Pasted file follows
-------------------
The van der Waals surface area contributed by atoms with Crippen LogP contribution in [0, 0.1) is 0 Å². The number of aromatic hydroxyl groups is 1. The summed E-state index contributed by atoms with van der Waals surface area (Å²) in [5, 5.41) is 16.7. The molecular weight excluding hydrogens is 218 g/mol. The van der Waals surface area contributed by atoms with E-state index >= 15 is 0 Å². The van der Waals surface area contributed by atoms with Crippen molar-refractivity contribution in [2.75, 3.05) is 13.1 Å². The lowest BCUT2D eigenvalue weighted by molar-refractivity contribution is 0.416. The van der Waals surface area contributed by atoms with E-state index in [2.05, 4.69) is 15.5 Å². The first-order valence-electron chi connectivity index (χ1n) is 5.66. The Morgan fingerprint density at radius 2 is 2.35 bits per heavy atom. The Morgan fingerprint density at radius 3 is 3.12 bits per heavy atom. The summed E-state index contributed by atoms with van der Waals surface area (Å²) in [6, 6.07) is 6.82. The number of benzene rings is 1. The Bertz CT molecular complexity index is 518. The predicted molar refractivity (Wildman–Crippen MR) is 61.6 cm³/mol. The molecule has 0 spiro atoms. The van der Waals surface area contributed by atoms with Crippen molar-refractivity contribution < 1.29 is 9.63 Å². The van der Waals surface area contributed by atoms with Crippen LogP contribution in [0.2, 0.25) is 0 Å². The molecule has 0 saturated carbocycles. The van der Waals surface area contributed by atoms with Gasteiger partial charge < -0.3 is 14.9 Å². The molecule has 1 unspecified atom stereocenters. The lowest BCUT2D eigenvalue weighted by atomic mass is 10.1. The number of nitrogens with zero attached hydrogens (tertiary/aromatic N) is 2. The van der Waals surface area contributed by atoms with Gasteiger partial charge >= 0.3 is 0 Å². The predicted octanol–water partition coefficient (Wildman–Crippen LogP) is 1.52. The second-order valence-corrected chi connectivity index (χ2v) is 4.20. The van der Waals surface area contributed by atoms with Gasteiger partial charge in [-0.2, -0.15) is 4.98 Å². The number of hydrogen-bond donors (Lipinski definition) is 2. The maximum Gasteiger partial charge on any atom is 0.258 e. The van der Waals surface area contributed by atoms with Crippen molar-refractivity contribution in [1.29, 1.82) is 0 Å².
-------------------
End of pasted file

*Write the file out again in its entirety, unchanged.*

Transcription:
The van der Waals surface area contributed by atoms with Crippen LogP contribution in [0, 0.1) is 0 Å². The number of aromatic hydroxyl groups is 1. The summed E-state index contributed by atoms with van der Waals surface area (Å²) in [5, 5.41) is 16.7. The molecular weight excluding hydrogens is 218 g/mol. The van der Waals surface area contributed by atoms with E-state index >= 15 is 0 Å². The van der Waals surface area contributed by atoms with Crippen molar-refractivity contribution in [2.75, 3.05) is 13.1 Å². The lowest BCUT2D eigenvalue weighted by molar-refractivity contribution is 0.416. The van der Waals surface area contributed by atoms with E-state index in [2.05, 4.69) is 15.5 Å². The first-order valence-electron chi connectivity index (χ1n) is 5.66. The Morgan fingerprint density at radius 2 is 2.35 bits per heavy atom. The Morgan fingerprint density at radius 3 is 3.12 bits per heavy atom. The summed E-state index contributed by atoms with van der Waals surface area (Å²) in [6, 6.07) is 6.82. The number of benzene rings is 1. The Bertz CT molecular complexity index is 518. The predicted molar refractivity (Wildman–Crippen MR) is 61.6 cm³/mol. The molecule has 0 spiro atoms. The van der Waals surface area contributed by atoms with Crippen molar-refractivity contribution < 1.29 is 9.63 Å². The van der Waals surface area contributed by atoms with Crippen LogP contribution in [0.2, 0.25) is 0 Å². The molecule has 0 saturated carbocycles. The van der Waals surface area contributed by atoms with Gasteiger partial charge < -0.3 is 14.9 Å². The molecule has 1 unspecified atom stereocenters. The lowest BCUT2D eigenvalue weighted by atomic mass is 10.1. The number of nitrogens with zero attached hydrogens (tertiary/aromatic N) is 2. The van der Waals surface area contributed by atoms with Gasteiger partial charge >= 0.3 is 0 Å². The predicted octanol–water partition coefficient (Wildman–Crippen LogP) is 1.52. The second-order valence-corrected chi connectivity index (χ2v) is 4.20. The van der Waals surface area contributed by atoms with Gasteiger partial charge in [-0.2, -0.15) is 4.98 Å². The number of hydrogen-bond donors (Lipinski definition) is 2. The maximum Gasteiger partial charge on any atom is 0.258 e. The van der Waals surface area contributed by atoms with Crippen molar-refractivity contribution in [1.29, 1.82) is 0 Å².